In our other area of work, WB, near the southern end of the West Mound, there were many pleasant surprises this season. In expanding operations both east and west we found that trenches and tunnels from the past century had not destroyed the levels above the Old Babylonian buildings as completely as we thought. In the top strata of debris were bits of wall that could not be dated precisely. Under one of these was a burial in a large pottery jar. The burial was in the baulk of the trench made in the eleventh season. A workman, seeking a shady spot to eat his lunch, brushed the baulk near the jar and tablet fragments fell out. These were the first indications of a hoard of one hundred thirty-nine letters, accounts, and lexical and literary tablets thrown around the jar as fill sometime about 700 B.C. These texts seem to be the archive of an administrator who dealt with irrigation, agriculture, the movement of troops, trade with Elam in Iran, and other matters. The tablets are in a slightly unfamiliar script, and give unusual values for certain signs. They are important not only for lexical or philological reasons, but especially because they help to fill a gap of several centuries before the Neo-Babylonian Period. We have little documentation for Babylonia during this time, and for part of the period do not even know who was the king or what relationship Babylonia had with the Assyrians, then in the ascendant. Dr. Robert D. Biggs has agreed to study and publish these tablets.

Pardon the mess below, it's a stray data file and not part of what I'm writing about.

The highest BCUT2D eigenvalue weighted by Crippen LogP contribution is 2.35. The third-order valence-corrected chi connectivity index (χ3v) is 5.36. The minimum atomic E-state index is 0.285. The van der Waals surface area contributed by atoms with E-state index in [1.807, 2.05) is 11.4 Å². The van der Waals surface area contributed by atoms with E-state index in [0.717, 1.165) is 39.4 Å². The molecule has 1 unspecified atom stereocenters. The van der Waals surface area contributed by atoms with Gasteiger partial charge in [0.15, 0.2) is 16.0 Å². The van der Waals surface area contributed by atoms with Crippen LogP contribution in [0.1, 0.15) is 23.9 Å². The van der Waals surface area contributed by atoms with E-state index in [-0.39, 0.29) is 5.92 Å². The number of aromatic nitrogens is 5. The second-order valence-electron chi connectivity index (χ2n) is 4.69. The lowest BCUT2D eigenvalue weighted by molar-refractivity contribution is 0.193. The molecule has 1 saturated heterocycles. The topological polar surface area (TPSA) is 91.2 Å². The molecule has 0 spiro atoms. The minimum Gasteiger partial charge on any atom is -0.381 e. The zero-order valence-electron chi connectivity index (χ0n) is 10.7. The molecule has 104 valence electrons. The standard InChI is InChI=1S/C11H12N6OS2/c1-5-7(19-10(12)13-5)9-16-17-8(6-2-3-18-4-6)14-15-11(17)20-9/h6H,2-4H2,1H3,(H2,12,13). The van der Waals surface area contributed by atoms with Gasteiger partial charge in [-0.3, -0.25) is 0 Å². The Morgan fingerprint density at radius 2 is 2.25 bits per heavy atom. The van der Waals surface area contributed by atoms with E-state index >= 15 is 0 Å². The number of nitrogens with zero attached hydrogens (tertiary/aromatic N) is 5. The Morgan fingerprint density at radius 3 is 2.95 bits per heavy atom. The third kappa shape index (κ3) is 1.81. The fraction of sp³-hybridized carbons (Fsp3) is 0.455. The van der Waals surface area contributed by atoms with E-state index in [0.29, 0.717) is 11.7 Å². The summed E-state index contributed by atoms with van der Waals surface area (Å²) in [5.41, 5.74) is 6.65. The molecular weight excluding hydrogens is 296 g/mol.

Below the level of the burial, Miss Judith A. Franke, who supervised WB, was able to discriminate enough between pits and ancient debris to establish part of the plan for a Kassite building of impressive proportions. From a courtyard paved with baked bricks a doorway led into two ranges of long rooms. A doorsocket at the south end of the exposure indicates at least one more range of rooms. If this building follows the plan of a palace known from Dur Kurigalzu, the Kassite capital near modern Bagdad, we should find a courtyard farther south. In fact, we might find several courtyards surrounded by ranges of rooms. Whether we are able to recover much more of the plan is somewhat doubtful, since natural erosion and old excavations have combined to remove much of the building. It is clearly a palace not only from its plan and size, but also from the evidence of more than a hundred fragments of Kassite administrative tablets dealing with oil, grain, and other commodities. Some of the fragments are dated to the reigns of Kudur-Enlil and ShagaraktiShuriash (mid-13th century B.C.). These tablets are similar to hundreds of texts found by Pennsylvania in the 1890’s which are being studied by Dr. J. A. Brinkman. Our work may localize the findspot of his documents.